Kevin Sanders said he was sorry for punching the elderly man in the jaw.

The D.C. Superior Court judge said she believed Sanders, then sentenced him yesterday to the maximum 3 1/3- to 10-year prison term, explaining that he is lucky that the maximum isn't longer.

Judge Noel Anketell Kramer, reciting a list of Sanders's previous assaults, said he should have known better than to attack 80-year-old Michael T. Brophy. The retired New York auto worker never recovered from the punch, dying three months later.

"You have an explosive temper, Mr. Sanders," Kramer told him, noting earlier attacks on his mother, schoolmates, a police officer and the mother of his child. "Until that changes, you present a very serious threat to the community. . . . I can't let you out."

Sanders, 19, pleaded guilty to aggravated assault in January. He had emerged from a crowd to attack Brophy on Pennsylvania Avenue SE on Oct. 29. Brophy, traveling north to New York from Florida, had run a red light at 15th Street SE. His car crashed into a 17-year-old pedestrian, Tantelya Gales, at an estimated 15 to 16 mph.

Brophy pulled over and got out to see what had happened. He approached the crowd that had gathered around Gales, who later recovered from a broken pelvis and facial cuts and returned to school within two months.

Sanders, who apparently did not witness the accident, asked who the driver was. Without warning, he slugged Brophy, fracturing both sides of the man's jaw. As Brophy fell, his head hit a car and then the concrete, leaving him in a coma. Although Brophy regained limited consciousness, prosecutor Sima F. Sarrafan said, he never spoke or walked again. He developed infections and died of a heart attack Jan. 25.

"Our loss is not a loss just for today or tomorrow or next week. It's a loss forever. He was everything to all of us," Brophy's widow, Karin, told the judge. "What he can't see. What we can't see with him. There are no eyes to replace him. His life is gone. That's our life, too."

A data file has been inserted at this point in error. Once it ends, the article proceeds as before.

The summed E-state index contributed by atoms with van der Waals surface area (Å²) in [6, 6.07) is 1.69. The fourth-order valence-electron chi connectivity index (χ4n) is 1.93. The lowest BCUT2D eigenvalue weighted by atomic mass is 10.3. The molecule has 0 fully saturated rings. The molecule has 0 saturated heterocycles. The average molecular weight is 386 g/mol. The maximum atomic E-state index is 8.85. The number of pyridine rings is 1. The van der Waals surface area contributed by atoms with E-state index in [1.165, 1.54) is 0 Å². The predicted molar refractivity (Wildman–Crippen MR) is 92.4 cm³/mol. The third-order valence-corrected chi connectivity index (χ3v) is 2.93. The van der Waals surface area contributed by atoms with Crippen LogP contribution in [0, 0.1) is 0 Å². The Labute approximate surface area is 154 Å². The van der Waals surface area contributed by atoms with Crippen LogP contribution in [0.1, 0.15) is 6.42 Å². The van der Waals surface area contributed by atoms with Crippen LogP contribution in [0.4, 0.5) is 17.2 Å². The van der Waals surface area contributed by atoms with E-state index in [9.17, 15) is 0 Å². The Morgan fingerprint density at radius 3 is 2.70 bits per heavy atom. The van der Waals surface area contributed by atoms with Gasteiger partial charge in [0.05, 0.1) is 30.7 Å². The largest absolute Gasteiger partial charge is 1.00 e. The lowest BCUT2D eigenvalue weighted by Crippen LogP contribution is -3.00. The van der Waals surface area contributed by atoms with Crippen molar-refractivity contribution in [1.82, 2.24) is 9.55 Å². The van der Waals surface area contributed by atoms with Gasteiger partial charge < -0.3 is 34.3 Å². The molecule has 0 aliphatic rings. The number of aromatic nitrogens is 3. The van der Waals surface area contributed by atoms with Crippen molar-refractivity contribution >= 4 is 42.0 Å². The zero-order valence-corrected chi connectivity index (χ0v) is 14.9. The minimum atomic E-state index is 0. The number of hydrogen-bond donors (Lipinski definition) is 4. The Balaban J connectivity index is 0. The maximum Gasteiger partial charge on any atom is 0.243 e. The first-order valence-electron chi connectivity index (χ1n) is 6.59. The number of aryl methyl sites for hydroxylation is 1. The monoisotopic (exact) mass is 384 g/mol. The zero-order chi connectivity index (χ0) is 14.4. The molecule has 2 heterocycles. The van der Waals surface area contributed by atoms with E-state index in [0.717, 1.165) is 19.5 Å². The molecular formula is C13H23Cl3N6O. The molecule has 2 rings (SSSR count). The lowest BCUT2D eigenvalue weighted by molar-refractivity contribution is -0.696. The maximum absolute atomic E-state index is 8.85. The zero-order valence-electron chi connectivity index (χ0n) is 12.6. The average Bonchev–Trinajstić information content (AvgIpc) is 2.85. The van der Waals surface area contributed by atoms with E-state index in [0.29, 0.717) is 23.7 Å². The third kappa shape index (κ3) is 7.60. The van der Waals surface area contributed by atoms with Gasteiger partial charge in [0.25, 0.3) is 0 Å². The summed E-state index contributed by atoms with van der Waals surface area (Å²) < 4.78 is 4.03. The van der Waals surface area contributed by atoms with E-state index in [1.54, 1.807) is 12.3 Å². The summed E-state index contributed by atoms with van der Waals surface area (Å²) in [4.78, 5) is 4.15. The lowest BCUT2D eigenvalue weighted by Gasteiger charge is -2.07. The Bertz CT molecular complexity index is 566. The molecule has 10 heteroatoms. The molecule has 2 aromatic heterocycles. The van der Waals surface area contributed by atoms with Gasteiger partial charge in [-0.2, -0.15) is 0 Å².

Defense attorney Charles O'Banion argued that Sanders deserved a youth act sentence, which gives prison authorities greater flexibility in determining when an inmate should be released. O'Banion called his client's attack "a stupid and dumb thing . . . a cowardly act," but he said Sanders "did not intend to really hurt Mr. Brophy."

O'Banion cited what he called Sanders's "atrocious" juvenile record and recalled that Sanders had told him, "As a youngster, I was beaten up so badly, I learned to fight and then I became the aggressor."

"He knew that lady," O'Banion continued, referring to Gales, "and he felt that someone had come into his community and done something wrong in his neighborhood. He has a ninth-grade education. He's only 19 years old. He has one 3-year-old child. He has no discernible skills. But he's young, and he has his whole life ahead of him."

Speaking softly when his turn came, Sanders said he felt worse than anyone in the courtroom. "I know I was wrong," he said, explaining that he "wasn't even thinking" when he threw the punch. The former Southeast Washington man declared himself sorry and said he would accept Kramer's judgment.

The judge described Sanders's remorse as "an excellent first step" and concluded that there was no racial element in the attack of the young black man on the elderly white man. She sent him to prison and advised him to think carefully about what he had done.